Social media is an interesting psychological phenomenon. On one hand, it allows people to share experiences, thoughts, and ideas. On the other hand, people say things out loud they just shouldn’t say. I travel around a number of different Facebook groups, and it’s interesting to observe different discussions.
Everyone has biases. It’s part of the human experience. Oftentimes, they exist to protect a belief. Too many Americans see each other as the “bad” person who’s on the wrong side of an issue. It leads to people talking only in their echo chambers where they feel safe. For a few months, the Left has relentlessly attacked Georgia Senate candidate Hershal Walker (R-GA) over abortion. I’m not writing about what he did or did not do, instead, I want to ask a very pointed question…
Why Do Everyday Voters Ignore Their Biases?
Over the last several days, a narrative has cropped up among Democrats that I find fascinating. Frankly, it’s not new. It’s the same question people asked after voters elected Donald Trump in 2016. It goes like this…
“How could Republicans vote for an immoral person? They are only interested in winning the Senate and securing power.”
First, I would not deny that’s a fair question. In an evenly divided country where the extreme of one party wants to upend society, economics, and government, conservative voters who feel threatened will back candidates who promise to fight back. When something large is at stake, some voters don’t care about issues not important to them and will want someone they perceive strong enough to preserve their way of living.
Are Democrats any different?
Don’t they do the same thing?
Of course, they do, but personal biases prevent people from admitting reality.
The 1990s heralded the arrival of postmodernism and moral relativism. President Bill Clinton accepted a sexual act from a young female intern near the Oval Office. In one statement, he tried to redefine sex when he said he “did not have sexual relations with that woman.” In the business world, a male leader would be fired for using his position of power, regardless of whether the act was consensual or not. Still, Democrats and Democratic voters doubled down and protected the former president.
Fast forward, the Democratic Party says it detests corruption. Yet, House Speaker Nancy Pelosi (D-CA) has said House members should be allowed to participate in the stock market. The problem is they use inside information as lawmakers to trade stocks and build massive wealth off their public service. There is a book that details how they do it, and I admit it’s not an issue that’s not limited to Democrats. Yet, Pelosi has been the master at this game, and few have become richer off their public service.
The Hershel Walker example exposes a few things in modern politics:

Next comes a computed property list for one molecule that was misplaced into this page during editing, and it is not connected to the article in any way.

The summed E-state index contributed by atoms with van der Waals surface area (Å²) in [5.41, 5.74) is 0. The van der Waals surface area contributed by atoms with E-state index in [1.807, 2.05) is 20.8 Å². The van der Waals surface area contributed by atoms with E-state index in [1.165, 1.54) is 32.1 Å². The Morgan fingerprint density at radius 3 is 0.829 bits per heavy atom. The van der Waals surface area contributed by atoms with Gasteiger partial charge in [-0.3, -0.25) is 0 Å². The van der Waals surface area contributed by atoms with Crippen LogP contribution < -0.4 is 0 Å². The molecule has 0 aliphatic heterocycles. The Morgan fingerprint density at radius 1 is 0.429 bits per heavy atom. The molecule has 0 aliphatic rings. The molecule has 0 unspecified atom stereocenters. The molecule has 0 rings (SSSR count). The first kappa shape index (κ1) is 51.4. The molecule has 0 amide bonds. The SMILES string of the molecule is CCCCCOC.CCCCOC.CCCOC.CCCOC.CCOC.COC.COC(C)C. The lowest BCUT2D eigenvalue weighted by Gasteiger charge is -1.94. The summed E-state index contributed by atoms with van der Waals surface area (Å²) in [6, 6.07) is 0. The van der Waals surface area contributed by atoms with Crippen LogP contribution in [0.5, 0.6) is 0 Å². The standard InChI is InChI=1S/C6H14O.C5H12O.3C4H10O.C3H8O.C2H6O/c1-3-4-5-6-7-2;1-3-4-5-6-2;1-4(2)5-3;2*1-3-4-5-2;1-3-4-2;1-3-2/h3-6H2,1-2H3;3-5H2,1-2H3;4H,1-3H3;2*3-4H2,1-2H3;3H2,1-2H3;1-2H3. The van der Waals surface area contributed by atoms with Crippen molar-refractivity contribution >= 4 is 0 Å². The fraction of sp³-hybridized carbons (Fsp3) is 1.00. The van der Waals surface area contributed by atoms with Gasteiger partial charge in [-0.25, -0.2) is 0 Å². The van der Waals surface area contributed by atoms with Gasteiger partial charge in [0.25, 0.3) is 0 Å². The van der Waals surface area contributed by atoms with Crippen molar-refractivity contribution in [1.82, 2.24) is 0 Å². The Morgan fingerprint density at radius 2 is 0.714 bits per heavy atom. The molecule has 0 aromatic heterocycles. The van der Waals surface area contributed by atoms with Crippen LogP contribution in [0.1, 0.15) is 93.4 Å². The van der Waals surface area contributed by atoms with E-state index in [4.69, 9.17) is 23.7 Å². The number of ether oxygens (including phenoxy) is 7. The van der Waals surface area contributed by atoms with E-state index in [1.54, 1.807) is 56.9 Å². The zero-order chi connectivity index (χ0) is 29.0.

- Voters are using fear-based emotional thinking. In this case, Democrats exposed a threat to them that could become a reality. It’s no different than those who back Walker under the pretense they believe he’s best suited to protect them from the Left.
- Bias is a powerful tool. Until someone admits what theirs is, a genuine and respectful conversation cannot happen between individuals who don’t see eye-to-eye.
- Politicians, campaign strategists, and the media play with voters like they are putty. They employ psychological tricks that trap people into attacking their political adversaries without half-truths or flat-out lies. It ruins discourse, civility, and the opportunity to objectively debate differences. The result is politicians win, and America loses.
History shows an example of how to handle this moment in time. During meetings of the Continental Congress, John Adams often dressed down his adversaries. He was known to be a highly emotional person. It resulted in those he needed the most, sometimes spiting him because of his brash, overbearing personality. Adams once asked Benjamin Franklin if he believed in saying what he thought. Franklin expounded wisdom much needed today.
I encourage you to watch this short 1-minute, 35-second video clip from the HBO miniseries. There’s a lesson for us all in it.
There is a solution to this problem.
First, voters must have a framework to guide their emotions. It doesn’t matter if one is conservative, moderate, or independent. Most discussions I have with people on both sides of the fence are emotion-based. Yet, if I ask a few questions and push people to think, many realize they don’t know why they logically have such strong feelings.
So, it’s worth asking…
What is conservatism?
What is liberalism?
What are the philosophical and legal underpinnings of each one?
How do the two views result in policies that help or hurt Americans?
I have spent 20 years studying liberalism and conservatism. I’ve engaged with voters on both sides, running congressional campaigns and serving as an elected official in local office. We live in a soundbite society devoid of real debate or understanding of the issues. We know what we’re fed but not what we are consuming.
I hope to help solve that problem.
Over time, I hope to show you the contrasts between conservatism and liberalism. You may agree with some things and not others. I’m on the journey with you. Together, let’s dig a little deeper and gain insight into the differences between the Left and Right. I’ll show you when conservatives go astray and unapologetically push back the Left when it goes too far.
I’ll share my bias with you – I believe conservatism is the best means to improve the human condition and create opportunities so that people can find fulfillment and meaning in their lives.
So, I hope you’ll join me for the long term.
We have a lot to learn together!
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